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Presentation on theme: "THE MEASUREMENT AND STRUCTURE OF THE CANADIAN ECONOMY"— Presentation transcript:


2 Lecture Outline: I. Three Measurement Approaches & The Fundamental Identity II. Savings & Wealth III. Nominal vs. Real Variables IV. Interest Rates

3 I. 3 Measurement Approaches
1). Product Approach: Output produced – output used up in the intermediate stage 2). Income Approach Total income generated by production 3). Expenditure Approach Total spending by purchasers

4 Example: 2 Businesses Economy
Stelco (produces steel): Revenues received from the sales $70k Steel sold to public 20k Steel sold to Ford 50k Wages paid to Stelco employees 30k Taxes paid to government 10k After tax profits 30k Ford (produces cars) Revenues received from the sales $80k Wages paid to Ford employees 20k Taxes paid to government 4k Steel purchased from Stelco 50k After tax profits 6k

5 Why are the 3 approaches equivalent?
→ Any output produced (production) is purchased by someone (expenditure) and results in someone’s income (income).

6 II. Gross Domestic Production
1). Product Approach GDP = market value of final goods and services newly produced within a nation during a fixed period of time

7 1) Product Approach i) Market Value:
→ allows adding different items by valuing in common units - Non-market Items - Underground Economy - Government Services

8 1) Product Approach ii) Final Goods and Services:
- Don’t count Intermediate goods and services - Capital Goods: goods used to produce other goods - Inventories: unsold finished goods, goods in process & raw materials

9 1) Product Approach iii) Newly Produced:
- Counts only things produced in the given period - Excludes things produced earlier

10 1) Product Approach iv) GDP vs. GNP:
GDP = output produced within a country GNP = output produced by domestic factors of production NFP = net factor payments from abroad

11 Question: Does a country with lots of out- migration have bigger GNP or GDP?

12 II. Gross Domestic Production
2). Expenditure Approach GDP = Total spending on final goods and services produced within a nation during a specified period of time


14 2) Expenditure Approach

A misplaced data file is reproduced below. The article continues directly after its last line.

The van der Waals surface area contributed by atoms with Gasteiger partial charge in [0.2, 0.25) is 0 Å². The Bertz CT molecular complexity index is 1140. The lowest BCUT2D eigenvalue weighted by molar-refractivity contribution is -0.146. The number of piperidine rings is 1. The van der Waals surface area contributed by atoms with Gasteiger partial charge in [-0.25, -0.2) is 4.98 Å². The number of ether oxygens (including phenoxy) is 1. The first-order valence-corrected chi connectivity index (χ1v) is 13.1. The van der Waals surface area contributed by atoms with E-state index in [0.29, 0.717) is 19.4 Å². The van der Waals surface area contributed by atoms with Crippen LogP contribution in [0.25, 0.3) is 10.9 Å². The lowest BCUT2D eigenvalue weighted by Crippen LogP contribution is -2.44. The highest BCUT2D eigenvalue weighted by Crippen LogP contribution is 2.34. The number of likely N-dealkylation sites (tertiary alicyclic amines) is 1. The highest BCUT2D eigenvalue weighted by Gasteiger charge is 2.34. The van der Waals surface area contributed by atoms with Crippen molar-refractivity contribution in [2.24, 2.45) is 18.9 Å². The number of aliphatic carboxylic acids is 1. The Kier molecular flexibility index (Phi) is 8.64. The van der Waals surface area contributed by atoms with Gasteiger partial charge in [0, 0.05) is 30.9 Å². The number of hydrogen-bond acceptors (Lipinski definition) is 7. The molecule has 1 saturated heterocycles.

i) Consumption (56.5 %): includes 4 categories: Consumer durables: >3 yrs (cars, TVs, not houses) Semi-durable goods: 1-3 yrs (clothing) Nondurable goods (food, utilities, fuel) Services (rent, health care)

15 2) Expenditure Approach
ii) Investment (20 %): Fixed Investment a). Residential construction b). Nonresidential investment c). Machinery and equipment investment Inventory Investment Government Investment

16 2) Expenditure Approach
iii) Government purchases (19.5 %): Government expenditure (all levels) on goods or services Excludes transfers & debt interest payments

17 2) Expenditure Approach
iv) Net Exports (3.9 %): = Exports - Imports Why are imports subtracted from GDP?

18 II. Gross Domestic Production
3). Income Approach GDP = Total incomes generated by production


20 3) Income Approach Net National Income a). Labour income
b). Corporate profits c). Interest and investment income d). Unincorporated business income Indirect taxes - subsidies Depreciation

21 3) Income Approach Private and Government sector income
Private disposable income: The amount of income the private sector has available to spend. Net government income → What do you get when you add these up?

22 III. Savings and Wealth 1). Important Concepts:
Wealth = assets – liabilities Saving = current income – current spending Private Savings = private disposable income – consumption Gov’t Savings = net gov’t income – gov’t purchases National Savings = Private + Gov’t Savings

23 2). Uses of Private Savings
Uses-of-saving Identity: Private saving is used in 3 ways: Investment ( ) The government budget deficit ( ) The current account balance ( )

24 3). Relating Saving and Wealth
Stocks vs. Flows - Flow variables: measured per unit of time - Stock variables: measured at a point in time Wealth is a stock, while saving is a flow.

25 3). Relating Saving and Wealth
National wealth has two parts Domestic physical assets Net foreign assets How to increase a country’s national wealth? Increase in the value of the existing assets Increase in national saving

26 IV. Real vs. Nominal GDP Nominal variables (in dollar terms):
Problem: Do changes in nominal values reflect changes in prices or quantities? Nominal GDP (current-dollar GDP): uses current market prices Real GDP (constant-dollar GDP): uses the prices of a base year

27 Price Indexes Price Index: a measure of average level of prices for some specified set of goods and services, relative to some base year. GDP Deflator ( Quarterly): measures the overall level of prices for ‘economy’. Consumer Price Index (Monthly): measures the prices of consumer goods.

28 Price Indexes Concerns with using the CPI:
The base year should be updated occasionally. CPI may overstate inflation: i). Quality adjustment bias ii). Substitution bias Inflation: growth rate of the price level

29 V. Interest Rates An interest rate is a rate of return promised by a borrower to a lender. Nominal interest rate: nominal return to an asset Real interest rate: real return to an asset Expected real interest rate = nominal interest rate – expected inflation

30 Chapter 2 Summary What we have learned from Ch.2: - Measurement of GDP
- Savings and Wealth - Nominal vs. Real GDP - Interest Rates Next: What determines the amount of output produced in an economy? (Ch.3)


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